These and similar views come through frequently in what is otherwise a comprehensive and valuable portrayal of the history of dealing with debt in the international financial system. That history, on the Paris Club, the North/South dialogue of the 1970s, and the debt crisis—and ultimately the Brady Plan—in the 1980s, is worth remembering as the world now debates what more is needed to deal with future debt crises.
A major flaw in Rieffel’s argument in support of an ad hoc approach to managing debt crises and in portraying history as supportive of such an approach is the lack of attention to the costs of the crises, which stem in part from the absence of tools to better anticipate them and to deal with them more effectively. The author recognizes that “the social costs of the decade-long [1980s] crises were high” and that “financial crises in emerging market economies impose terrible costs on innocent citizens.” But the assessment of history and the analysis of the issue are almost totally creditor-centric. In assessing the debt crises of the 1980s and the Brady Plan as its solution, Rieffel says: “The belief inherent in this study is that it was necessary to’bump down the stairs’ before beginning broad-based debt reduction.” The balance sheets of international banks were indeed fragile in the early 1980s, and it was believed that they had to be nurtured back to health before losses against sovereign claims could be taken. But Rieffel expresses little concern and offers no analysis of the counterpart of this strategy in the debtor countries and the relation between that strategy and the cost to innocent citizens over that lost decade in Latin America. It was those innocent citizens who got bumped down the stairs.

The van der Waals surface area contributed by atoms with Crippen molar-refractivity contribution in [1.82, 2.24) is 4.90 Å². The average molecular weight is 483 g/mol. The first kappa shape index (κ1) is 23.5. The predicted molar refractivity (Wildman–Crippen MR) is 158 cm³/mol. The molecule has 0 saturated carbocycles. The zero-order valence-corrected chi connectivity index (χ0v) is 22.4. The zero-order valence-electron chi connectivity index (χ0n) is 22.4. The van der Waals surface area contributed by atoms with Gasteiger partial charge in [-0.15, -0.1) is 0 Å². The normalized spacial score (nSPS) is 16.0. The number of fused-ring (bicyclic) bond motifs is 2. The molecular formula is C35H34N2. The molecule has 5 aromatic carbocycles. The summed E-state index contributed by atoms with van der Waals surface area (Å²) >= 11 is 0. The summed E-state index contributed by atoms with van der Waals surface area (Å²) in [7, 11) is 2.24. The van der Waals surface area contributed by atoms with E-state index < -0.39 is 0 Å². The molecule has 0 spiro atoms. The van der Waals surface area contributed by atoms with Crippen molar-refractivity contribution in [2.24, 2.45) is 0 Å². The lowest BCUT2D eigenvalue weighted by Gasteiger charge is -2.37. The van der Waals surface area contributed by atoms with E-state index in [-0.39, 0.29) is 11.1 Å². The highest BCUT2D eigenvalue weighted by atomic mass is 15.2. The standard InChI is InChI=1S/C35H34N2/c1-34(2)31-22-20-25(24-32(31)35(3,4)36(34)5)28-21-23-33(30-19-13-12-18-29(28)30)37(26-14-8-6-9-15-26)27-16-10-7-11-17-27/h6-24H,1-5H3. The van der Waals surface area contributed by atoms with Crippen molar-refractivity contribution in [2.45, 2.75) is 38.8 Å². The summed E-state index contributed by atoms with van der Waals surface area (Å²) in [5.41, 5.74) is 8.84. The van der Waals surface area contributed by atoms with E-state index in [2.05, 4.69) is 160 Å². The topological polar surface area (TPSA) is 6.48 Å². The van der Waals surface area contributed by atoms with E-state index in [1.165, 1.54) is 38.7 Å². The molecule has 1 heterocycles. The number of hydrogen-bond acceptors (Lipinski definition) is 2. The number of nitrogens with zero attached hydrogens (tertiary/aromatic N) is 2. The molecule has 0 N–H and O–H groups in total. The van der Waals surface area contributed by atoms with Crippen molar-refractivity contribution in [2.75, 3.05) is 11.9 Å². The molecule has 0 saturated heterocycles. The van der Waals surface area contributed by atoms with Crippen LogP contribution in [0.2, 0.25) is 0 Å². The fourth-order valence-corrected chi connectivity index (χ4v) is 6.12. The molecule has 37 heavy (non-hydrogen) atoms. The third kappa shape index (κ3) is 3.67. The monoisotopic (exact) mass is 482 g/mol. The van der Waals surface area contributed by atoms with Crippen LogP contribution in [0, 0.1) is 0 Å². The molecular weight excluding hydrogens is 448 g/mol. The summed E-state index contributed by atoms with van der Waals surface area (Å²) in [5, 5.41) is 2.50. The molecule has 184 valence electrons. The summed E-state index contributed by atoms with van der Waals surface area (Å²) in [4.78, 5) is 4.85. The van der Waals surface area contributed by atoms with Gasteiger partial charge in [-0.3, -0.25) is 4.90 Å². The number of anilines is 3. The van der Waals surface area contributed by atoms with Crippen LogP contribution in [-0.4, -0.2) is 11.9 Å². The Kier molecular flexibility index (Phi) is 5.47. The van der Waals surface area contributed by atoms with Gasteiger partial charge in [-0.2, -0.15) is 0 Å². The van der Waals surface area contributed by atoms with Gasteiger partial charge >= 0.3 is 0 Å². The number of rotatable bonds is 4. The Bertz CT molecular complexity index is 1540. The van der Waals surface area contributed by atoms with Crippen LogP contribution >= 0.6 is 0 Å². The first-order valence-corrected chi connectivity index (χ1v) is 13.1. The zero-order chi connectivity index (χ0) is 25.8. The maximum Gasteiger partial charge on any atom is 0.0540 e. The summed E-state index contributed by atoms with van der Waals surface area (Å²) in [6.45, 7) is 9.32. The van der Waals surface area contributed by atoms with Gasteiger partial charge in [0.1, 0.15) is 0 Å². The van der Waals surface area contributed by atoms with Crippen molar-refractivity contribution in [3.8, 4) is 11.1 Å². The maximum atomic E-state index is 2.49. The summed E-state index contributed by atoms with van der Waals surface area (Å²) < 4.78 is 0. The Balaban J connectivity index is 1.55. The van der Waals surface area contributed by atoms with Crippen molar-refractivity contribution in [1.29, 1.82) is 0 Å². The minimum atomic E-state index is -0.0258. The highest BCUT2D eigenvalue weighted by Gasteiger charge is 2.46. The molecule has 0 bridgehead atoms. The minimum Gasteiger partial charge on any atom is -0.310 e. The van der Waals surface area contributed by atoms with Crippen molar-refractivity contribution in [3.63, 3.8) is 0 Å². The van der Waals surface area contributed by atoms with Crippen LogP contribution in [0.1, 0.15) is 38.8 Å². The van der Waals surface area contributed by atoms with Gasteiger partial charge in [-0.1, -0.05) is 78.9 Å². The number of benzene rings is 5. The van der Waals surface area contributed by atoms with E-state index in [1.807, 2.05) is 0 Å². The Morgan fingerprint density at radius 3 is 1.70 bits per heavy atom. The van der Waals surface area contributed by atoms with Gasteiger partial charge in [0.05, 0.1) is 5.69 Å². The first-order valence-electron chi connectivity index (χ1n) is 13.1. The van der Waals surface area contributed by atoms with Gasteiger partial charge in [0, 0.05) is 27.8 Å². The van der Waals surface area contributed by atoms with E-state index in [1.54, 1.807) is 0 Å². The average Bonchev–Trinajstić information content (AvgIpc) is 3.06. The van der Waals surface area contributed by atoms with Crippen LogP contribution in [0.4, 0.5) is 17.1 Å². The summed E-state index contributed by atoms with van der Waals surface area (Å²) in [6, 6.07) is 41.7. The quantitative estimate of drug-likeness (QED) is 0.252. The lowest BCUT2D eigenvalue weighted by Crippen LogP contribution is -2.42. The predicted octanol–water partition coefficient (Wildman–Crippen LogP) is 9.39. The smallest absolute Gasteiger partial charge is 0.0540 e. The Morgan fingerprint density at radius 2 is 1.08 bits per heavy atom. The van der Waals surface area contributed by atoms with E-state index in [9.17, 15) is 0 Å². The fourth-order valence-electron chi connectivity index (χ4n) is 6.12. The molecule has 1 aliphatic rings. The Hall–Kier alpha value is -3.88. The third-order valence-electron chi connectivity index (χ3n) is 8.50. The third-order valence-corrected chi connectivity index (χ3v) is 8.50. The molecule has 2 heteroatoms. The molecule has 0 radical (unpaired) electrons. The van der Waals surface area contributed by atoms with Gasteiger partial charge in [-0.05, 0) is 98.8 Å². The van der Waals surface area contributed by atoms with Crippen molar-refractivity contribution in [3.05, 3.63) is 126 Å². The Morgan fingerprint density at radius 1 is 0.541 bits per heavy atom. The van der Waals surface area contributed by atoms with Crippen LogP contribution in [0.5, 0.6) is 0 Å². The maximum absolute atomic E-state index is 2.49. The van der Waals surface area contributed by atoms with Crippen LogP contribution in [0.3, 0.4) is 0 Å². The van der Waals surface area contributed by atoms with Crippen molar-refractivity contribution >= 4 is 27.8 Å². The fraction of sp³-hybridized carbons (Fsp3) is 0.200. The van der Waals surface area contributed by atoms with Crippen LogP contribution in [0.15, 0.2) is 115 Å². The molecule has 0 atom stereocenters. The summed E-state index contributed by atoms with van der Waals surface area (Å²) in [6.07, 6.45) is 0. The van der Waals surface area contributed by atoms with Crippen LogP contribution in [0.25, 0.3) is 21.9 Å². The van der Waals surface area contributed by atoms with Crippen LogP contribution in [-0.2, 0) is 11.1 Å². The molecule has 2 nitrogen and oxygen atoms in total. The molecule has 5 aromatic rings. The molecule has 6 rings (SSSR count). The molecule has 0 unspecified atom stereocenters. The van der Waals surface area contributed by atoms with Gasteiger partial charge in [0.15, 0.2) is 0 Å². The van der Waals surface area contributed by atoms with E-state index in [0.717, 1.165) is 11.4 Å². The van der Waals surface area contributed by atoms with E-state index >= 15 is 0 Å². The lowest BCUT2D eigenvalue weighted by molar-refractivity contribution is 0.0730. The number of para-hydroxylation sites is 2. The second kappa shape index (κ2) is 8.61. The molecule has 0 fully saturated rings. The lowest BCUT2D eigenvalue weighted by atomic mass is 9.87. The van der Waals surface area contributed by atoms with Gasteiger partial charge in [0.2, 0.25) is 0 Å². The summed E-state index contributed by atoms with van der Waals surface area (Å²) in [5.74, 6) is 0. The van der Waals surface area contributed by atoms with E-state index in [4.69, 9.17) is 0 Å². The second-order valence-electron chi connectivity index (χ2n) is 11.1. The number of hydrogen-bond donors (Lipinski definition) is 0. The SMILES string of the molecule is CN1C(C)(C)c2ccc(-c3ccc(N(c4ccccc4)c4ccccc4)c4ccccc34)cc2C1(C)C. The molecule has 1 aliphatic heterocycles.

This attitude carries through to the discussion of the current situation in Argentina. Rieffel argues that “presuming a successful workout with Argentina in the second half of 2003, the global financial community will have a template for future workouts that require restructuring of bond debt.” If that is to be the template, I believe the world will remain a dangerous place for sovereign debtors facing unsustainable debt burdens. The damage in Argentina has already been done—not least by the Argentine authorities—and it is massive. It would be a stretch to describe as successful any restructuring coming out of this episode. This is the unresolved core of the argument over SDRM and all the proposed alternatives. One must ask whether any proposal to deal with sovereign debt crises holds the promise of reducing their costs and not just whether a deal is struck. The SDRM proposal is based on the promise that early action—in Argentina in mid-2001, for example—can help limit the costs to both “innocent citizens” and creditors. But perhaps neither the advocates of SDRM nor the proponents of the alternatives have worked hard enough to demonstrate the impact of their proposals on the costs of rectifying a sovereign default.